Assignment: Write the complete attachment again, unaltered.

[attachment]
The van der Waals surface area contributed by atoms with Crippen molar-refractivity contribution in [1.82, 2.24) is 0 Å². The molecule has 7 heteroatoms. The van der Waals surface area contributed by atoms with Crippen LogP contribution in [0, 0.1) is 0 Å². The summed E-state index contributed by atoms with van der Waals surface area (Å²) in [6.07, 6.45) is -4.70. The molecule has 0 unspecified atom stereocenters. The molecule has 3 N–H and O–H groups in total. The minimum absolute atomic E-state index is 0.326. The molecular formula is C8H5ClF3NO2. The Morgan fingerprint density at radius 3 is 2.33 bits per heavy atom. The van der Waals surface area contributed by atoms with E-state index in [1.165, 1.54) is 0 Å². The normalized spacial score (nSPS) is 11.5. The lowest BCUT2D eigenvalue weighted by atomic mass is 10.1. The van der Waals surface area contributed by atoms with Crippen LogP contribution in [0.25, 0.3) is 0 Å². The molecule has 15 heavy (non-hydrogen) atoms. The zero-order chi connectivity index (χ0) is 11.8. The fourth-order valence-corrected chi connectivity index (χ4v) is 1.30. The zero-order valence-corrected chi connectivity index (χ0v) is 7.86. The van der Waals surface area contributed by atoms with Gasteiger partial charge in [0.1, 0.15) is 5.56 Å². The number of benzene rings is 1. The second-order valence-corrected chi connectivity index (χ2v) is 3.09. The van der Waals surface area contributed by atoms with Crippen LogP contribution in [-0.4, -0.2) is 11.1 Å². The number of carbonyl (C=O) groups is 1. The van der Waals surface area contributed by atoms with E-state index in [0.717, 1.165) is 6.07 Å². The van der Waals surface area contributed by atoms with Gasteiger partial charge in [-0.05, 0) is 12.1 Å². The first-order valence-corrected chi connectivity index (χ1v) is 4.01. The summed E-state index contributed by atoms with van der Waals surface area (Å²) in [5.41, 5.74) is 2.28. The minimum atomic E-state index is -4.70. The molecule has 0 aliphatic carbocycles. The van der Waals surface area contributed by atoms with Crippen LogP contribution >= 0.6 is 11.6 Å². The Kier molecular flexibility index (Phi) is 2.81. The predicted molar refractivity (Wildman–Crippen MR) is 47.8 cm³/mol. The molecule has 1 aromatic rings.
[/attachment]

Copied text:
The van der Waals surface area contributed by atoms with Crippen molar-refractivity contribution in [1.82, 2.24) is 0 Å². The molecule has 7 heteroatoms. The van der Waals surface area contributed by atoms with Crippen LogP contribution in [0, 0.1) is 0 Å². The summed E-state index contributed by atoms with van der Waals surface area (Å²) in [6.07, 6.45) is -4.70. The molecule has 0 unspecified atom stereocenters. The molecule has 3 N–H and O–H groups in total. The minimum absolute atomic E-state index is 0.326. The molecular formula is C8H5ClF3NO2. The Morgan fingerprint density at radius 3 is 2.33 bits per heavy atom. The van der Waals surface area contributed by atoms with E-state index in [1.165, 1.54) is 0 Å². The normalized spacial score (nSPS) is 11.5. The lowest BCUT2D eigenvalue weighted by atomic mass is 10.1. The van der Waals surface area contributed by atoms with Crippen LogP contribution in [0.25, 0.3) is 0 Å². The molecule has 15 heavy (non-hydrogen) atoms. The zero-order chi connectivity index (χ0) is 11.8. The fourth-order valence-corrected chi connectivity index (χ4v) is 1.30. The zero-order valence-corrected chi connectivity index (χ0v) is 7.86. The van der Waals surface area contributed by atoms with Gasteiger partial charge in [0.1, 0.15) is 5.56 Å². The number of benzene rings is 1. The second-order valence-corrected chi connectivity index (χ2v) is 3.09. The van der Waals surface area contributed by atoms with Crippen LogP contribution in [-0.4, -0.2) is 11.1 Å². The number of carbonyl (C=O) groups is 1. The van der Waals surface area contributed by atoms with E-state index in [0.717, 1.165) is 6.07 Å². The van der Waals surface area contributed by atoms with Gasteiger partial charge in [-0.05, 0) is 12.1 Å². The first-order valence-corrected chi connectivity index (χ1v) is 4.01. The summed E-state index contributed by atoms with van der Waals surface area (Å²) in [5.41, 5.74) is 2.28. The minimum atomic E-state index is -4.70. The molecule has 0 aliphatic carbocycles. The van der Waals surface area contributed by atoms with Crippen LogP contribution >= 0.6 is 11.6 Å². The Kier molecular flexibility index (Phi) is 2.81. The predicted molar refractivity (Wildman–Crippen MR) is 47.8 cm³/mol. The molecule has 1 aromatic rings.